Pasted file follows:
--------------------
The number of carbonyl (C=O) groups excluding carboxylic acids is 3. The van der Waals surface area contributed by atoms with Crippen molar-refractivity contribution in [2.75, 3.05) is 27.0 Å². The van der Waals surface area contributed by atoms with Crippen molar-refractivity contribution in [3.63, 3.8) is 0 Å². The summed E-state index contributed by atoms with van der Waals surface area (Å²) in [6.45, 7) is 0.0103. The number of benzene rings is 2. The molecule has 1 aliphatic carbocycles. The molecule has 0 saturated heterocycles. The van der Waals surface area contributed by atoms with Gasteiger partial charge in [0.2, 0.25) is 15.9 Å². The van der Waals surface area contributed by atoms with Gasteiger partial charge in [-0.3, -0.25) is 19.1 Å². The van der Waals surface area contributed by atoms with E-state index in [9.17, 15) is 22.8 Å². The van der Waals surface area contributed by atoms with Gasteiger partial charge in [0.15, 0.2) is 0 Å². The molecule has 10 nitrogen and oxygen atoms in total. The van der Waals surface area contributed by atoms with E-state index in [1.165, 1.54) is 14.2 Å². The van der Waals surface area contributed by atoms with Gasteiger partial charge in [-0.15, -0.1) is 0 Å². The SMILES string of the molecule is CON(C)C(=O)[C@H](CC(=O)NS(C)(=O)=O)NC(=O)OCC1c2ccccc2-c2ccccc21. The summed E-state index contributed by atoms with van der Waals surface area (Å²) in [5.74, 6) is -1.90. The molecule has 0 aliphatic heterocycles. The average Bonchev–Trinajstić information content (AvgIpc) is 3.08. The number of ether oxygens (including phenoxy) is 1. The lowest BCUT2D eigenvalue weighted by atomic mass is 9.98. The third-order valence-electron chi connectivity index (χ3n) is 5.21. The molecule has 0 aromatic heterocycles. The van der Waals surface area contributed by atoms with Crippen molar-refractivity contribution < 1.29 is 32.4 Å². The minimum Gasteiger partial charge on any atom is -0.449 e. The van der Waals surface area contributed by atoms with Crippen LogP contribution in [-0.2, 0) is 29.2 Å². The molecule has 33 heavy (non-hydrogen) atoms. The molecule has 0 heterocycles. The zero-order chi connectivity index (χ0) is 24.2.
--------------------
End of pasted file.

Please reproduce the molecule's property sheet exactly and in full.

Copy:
The number of carbonyl (C=O) groups excluding carboxylic acids is 3. The van der Waals surface area contributed by atoms with Crippen molar-refractivity contribution in [2.75, 3.05) is 27.0 Å². The van der Waals surface area contributed by atoms with Crippen molar-refractivity contribution in [3.63, 3.8) is 0 Å². The summed E-state index contributed by atoms with van der Waals surface area (Å²) in [6.45, 7) is 0.0103. The number of benzene rings is 2. The molecule has 1 aliphatic carbocycles. The molecule has 0 saturated heterocycles. The van der Waals surface area contributed by atoms with Gasteiger partial charge in [0.2, 0.25) is 15.9 Å². The van der Waals surface area contributed by atoms with Gasteiger partial charge in [-0.3, -0.25) is 19.1 Å². The van der Waals surface area contributed by atoms with E-state index in [9.17, 15) is 22.8 Å². The van der Waals surface area contributed by atoms with Gasteiger partial charge in [0.15, 0.2) is 0 Å². The molecule has 10 nitrogen and oxygen atoms in total. The van der Waals surface area contributed by atoms with E-state index in [1.165, 1.54) is 14.2 Å². The van der Waals surface area contributed by atoms with Gasteiger partial charge in [-0.15, -0.1) is 0 Å². The SMILES string of the molecule is CON(C)C(=O)[C@H](CC(=O)NS(C)(=O)=O)NC(=O)OCC1c2ccccc2-c2ccccc21. The summed E-state index contributed by atoms with van der Waals surface area (Å²) in [5.74, 6) is -1.90. The molecule has 0 aliphatic heterocycles. The average Bonchev–Trinajstić information content (AvgIpc) is 3.08. The number of ether oxygens (including phenoxy) is 1. The lowest BCUT2D eigenvalue weighted by atomic mass is 9.98. The third-order valence-electron chi connectivity index (χ3n) is 5.21. The molecule has 0 aromatic heterocycles. The van der Waals surface area contributed by atoms with Crippen molar-refractivity contribution < 1.29 is 32.4 Å². The minimum Gasteiger partial charge on any atom is -0.449 e. The van der Waals surface area contributed by atoms with Crippen LogP contribution in [-0.2, 0) is 29.2 Å². The molecule has 33 heavy (non-hydrogen) atoms. The molecule has 0 heterocycles. The zero-order chi connectivity index (χ0) is 24.2.